France's steely Le Pen gets far-right in presidential runoff

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Marine Le Pen's steely resolve, helped by a cutting tongue, propelled her political career, but it was her masterful use of a soft touch that has brought her one step away from the French presidency.

With that shift, Le Pen has widened her National Front party's appeal to voters once too timid for the extreme right. And this time, in France's May 7 presidential runoff, she is hoping to accomplish what her father could not when he ran in 2002.

She pledged Monday to "put France back in order."

Singing the French national anthem and smiling broadly after Sunday's first-round presidential vote launched her into the runoff with centrist Emmanuel Macron, Le Pen said her National Front party will represent "the great alternative" for French people frustrated with the status quo. Standing before an adoring crowd in her northern stronghold of Henin-Beaumont, Le Pen pledged to open a debate on globalization, which she says has bled France's working class.

The final days of the presidential campaign were upended by an attack claimed by the Islamic State group that killed a police officer on Paris' Champs-Elysees, feeding into one of Le Pen's central themes. She wants to build a secure sovereign state by cracking down on what she calls the "massive immigration" of radical Muslims who she says are trying to supplant France's Judeo-Christian heritage.

If elected president, Le Pen vowed to immediately put in place a "battle plan against Islamic terrorism ... so that France lives!" It was not clear what effect the attack had on the vote Sunday.

To her backers in this depressed northern region, Le Pen is a hero. Yet others fear her far-right party, saying the changes she has made to scrub its image of racism are merely cosmetic.

At 48, Le Pen, the mother of three, is an ambitious, bold and gritty leader who defied the old guard of her far-right National Front party. She expelled many of them to try to remove the taint of racism and anti-Semitism that clung to the party under the leadership of her father, Jean-Marie Le Pen. In 2015, she did not shirk from pushing him out of the party he founded in 1972, when he refused to desist from anti-Semitic provocations that were undermining his daughter's presidential bid.

"There was a Jean-Marie Le Pen era. Now it's a Marine Le Pen era," said Vincent Christian, 56, a retired gendarme and long-time National Front supporter at her election-night party Sunday.

"It's a turning point for France," said pastry chef Frederic Moirez, 33, of nearby Raimbeaucourt. "Only she can do something, make France move and put order in the country."

Macron came in first in Sunday's vote, with just over 23 percent while Le Pen had 21 percent. That means Le Pen has already done better than in 2012, when she came in third in the presidential vote a year after taking over the National Front.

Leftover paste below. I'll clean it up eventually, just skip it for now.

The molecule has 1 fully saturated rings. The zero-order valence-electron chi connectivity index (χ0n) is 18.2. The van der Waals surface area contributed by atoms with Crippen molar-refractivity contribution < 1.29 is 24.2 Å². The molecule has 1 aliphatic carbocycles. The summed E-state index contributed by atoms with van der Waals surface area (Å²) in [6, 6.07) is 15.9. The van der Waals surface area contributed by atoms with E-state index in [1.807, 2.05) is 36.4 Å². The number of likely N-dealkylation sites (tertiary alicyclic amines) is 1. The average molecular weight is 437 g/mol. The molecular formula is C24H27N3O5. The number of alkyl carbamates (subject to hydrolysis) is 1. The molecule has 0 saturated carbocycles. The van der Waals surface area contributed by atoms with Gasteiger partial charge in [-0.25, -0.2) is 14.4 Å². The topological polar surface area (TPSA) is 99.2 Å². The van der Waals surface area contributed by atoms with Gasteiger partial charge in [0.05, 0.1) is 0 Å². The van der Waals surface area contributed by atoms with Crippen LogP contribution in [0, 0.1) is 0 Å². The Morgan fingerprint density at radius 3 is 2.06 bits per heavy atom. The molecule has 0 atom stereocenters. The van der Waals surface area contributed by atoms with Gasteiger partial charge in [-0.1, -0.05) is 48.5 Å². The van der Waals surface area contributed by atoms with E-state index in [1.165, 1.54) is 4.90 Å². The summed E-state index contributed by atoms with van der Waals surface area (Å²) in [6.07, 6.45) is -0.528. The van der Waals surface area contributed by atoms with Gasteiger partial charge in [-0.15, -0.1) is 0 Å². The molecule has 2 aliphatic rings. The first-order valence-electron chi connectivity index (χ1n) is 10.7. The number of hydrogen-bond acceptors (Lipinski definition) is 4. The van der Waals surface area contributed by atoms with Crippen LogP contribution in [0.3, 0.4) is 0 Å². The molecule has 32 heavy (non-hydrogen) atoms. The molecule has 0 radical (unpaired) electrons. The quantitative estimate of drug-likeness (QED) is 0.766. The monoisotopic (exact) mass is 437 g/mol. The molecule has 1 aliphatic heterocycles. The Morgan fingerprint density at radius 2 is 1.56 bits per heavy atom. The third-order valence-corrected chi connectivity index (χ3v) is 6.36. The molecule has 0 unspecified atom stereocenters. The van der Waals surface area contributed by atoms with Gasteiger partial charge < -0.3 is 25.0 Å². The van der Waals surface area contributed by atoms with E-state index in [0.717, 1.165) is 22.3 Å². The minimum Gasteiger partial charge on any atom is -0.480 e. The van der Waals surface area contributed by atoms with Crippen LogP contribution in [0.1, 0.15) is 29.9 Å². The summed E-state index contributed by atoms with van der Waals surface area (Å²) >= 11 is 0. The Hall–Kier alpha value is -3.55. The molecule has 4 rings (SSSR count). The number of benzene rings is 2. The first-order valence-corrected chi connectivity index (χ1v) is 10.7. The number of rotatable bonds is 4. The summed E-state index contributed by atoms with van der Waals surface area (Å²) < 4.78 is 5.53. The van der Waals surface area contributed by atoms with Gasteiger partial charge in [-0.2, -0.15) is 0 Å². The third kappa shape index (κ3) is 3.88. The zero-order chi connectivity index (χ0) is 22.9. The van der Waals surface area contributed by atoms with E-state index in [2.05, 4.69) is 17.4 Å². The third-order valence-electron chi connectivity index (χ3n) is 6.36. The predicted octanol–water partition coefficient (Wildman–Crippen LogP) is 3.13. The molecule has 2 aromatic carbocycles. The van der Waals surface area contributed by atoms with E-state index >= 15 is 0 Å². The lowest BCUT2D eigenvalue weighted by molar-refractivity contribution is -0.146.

The 2012 defeat only reinforced her desire to win. Since then, she has used local, regional and European elections to build a party machine to serve her ambitions. In 2014, the National Front won 11 towns in municipal elections, and her party performed better than any in France in the European Parliament election.

First a lawyer, then a politician, Le Pen has served as a European lawmaker since 2004, and since 2010 as a regional councilor for the northern region of France.

Born Marion Anne Perrine Le Pen in 1968 in a western Paris suburb, the youngest of three daughters, the far-right leader was weaned on family dramas. Le Pen has written that she was "raised on honey and the acid of politics," a reference to her privileged life and the weight of her larger-than-life father.

"To be the daughter of Jean-Marie Le Pen was not always easy," she said recently on the BFM TV station. But to be his daughter was to follow in his footsteps, she suggested, calling politics "the virus one has within."

One of the challenges included an attack that destroyed the family apartment building as 8-year-old Marine and her sisters slept.

The French media relished recounting the divorce of her parents in her teen years. In a reflection of that bitter separation, her mother, Pierrette Lalanne, posed for Playboy in 1987, partly dressed in a maid's costume. The magazine quoted her as saying she was responding to her husband's Playboy interview in which he said she could become a housekeeper if she needed money.

For years, Marine Le Pen had no relations with her mother, but today "there is lots of love between Mama and me," she said.

Le Pen is nothing if not loyal. Old friends from her days studying law in Paris, members of a radical student group known for violence and anti-Semitism, hold crucial roles in her inner circle — and are at the center of an alleged party financing scheme. The affair, to be heard in court, raises unanswered questions about Le Pen herself as she balances radical forces within the party with people she has won over from the mainstream left and right.

For Le Pen, it's not her father but "eternal France" that inspires her.

"Like mother's love, the love of France is not explained, it is lived," she once wrote.